Aubrey Plaza’s Thriller Black Bear Digs Into the Power Dynamics on Set
With her turns in Ingrid Goes West and Legion, Parks and Rec star Aubrey Plaza has proved to have exceptional range, mastering dramatic and humorous undertones. Her latest acting and producing gig, writer/director Lawrence Michael Levine’s Black Bear, is a wild rollercoaster ride that demands you keep your eyes open. This thriller is a feverish nightmare that kicks off as a play-like drama and morphs into a satirical love/hate letter to independent filmmaking. As such, it focuses on the power dynamics on set, messing with the viewer’s notions of commitment, love, and art-making.
Shot in chronological order, Black Bear steers clear of providing viewers with a specific time setting. The location, on the other hand, is crucial to the story. In a remote lake house in the Adirondack Mountains, the power dynamics between the characters constantly evolve. The non-linear events are tied together by recurring symbols: the lake, a red swimsuit, and the titular bear.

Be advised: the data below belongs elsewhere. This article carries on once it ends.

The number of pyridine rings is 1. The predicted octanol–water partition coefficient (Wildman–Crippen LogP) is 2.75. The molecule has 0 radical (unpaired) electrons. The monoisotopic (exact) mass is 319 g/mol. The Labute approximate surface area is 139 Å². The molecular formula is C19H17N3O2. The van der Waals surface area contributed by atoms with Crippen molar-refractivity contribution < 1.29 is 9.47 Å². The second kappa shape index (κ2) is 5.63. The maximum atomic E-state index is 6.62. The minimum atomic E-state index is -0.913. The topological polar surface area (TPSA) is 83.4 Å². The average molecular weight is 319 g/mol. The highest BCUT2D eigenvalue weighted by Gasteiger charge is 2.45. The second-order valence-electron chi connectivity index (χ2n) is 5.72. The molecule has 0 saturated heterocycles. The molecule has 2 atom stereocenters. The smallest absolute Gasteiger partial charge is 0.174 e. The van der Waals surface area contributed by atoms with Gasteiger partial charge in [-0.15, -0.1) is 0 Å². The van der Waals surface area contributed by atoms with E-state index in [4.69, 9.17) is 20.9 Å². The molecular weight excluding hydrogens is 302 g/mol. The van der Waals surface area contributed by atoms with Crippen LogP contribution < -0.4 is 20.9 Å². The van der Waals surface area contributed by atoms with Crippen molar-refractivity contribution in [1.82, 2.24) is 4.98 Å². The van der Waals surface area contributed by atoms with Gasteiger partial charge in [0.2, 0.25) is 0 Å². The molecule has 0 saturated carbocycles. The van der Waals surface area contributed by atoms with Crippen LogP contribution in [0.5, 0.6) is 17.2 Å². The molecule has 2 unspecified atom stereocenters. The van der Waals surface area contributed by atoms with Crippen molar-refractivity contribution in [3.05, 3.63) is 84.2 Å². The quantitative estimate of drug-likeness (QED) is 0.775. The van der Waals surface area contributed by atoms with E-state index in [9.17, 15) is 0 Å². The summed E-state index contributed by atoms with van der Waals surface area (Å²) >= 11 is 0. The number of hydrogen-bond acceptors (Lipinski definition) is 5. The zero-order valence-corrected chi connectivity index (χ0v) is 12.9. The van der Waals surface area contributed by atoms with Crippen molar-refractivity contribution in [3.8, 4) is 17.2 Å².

In the first half of Black Bear, Plaza plays actress-turned-director Allison. The protagonist has temporarily left the city for this new, quiet setting as she searches for a brilliant idea for her next film. In the process, she upends the tranquil life of her hosts, Gabe and his pregnant girlfriend Blair, played by Christopher Abbott and Sarah Gadon.
Allison enjoys observing the pair and bringing their silent, passive-aggressive conflicts to the surface. In this first act, Plaza retains the title of queen of deadpan that she has earned throughout the years and plays with it.
“You’re really hard to read,” Blair tells Allison, who has been lying her way through dinner.
“You know what, I get that all the time,” she replies, and it’s impossible to tell whether it’s Allison or Aubrey who’s speaking.
A cynical femme fatale and a bright, positive, no-nonsense mother-to-be, the duality of Allison and Blair reminds the audience of Laura Elena Harring’s Rita and Naomi Watts’ Betty in Mulholland Drive. When viewers think they have figured out the dynamics at play between the women of Black Bear, the movie completely shifts in tone—and it gets all the more disturbing for that.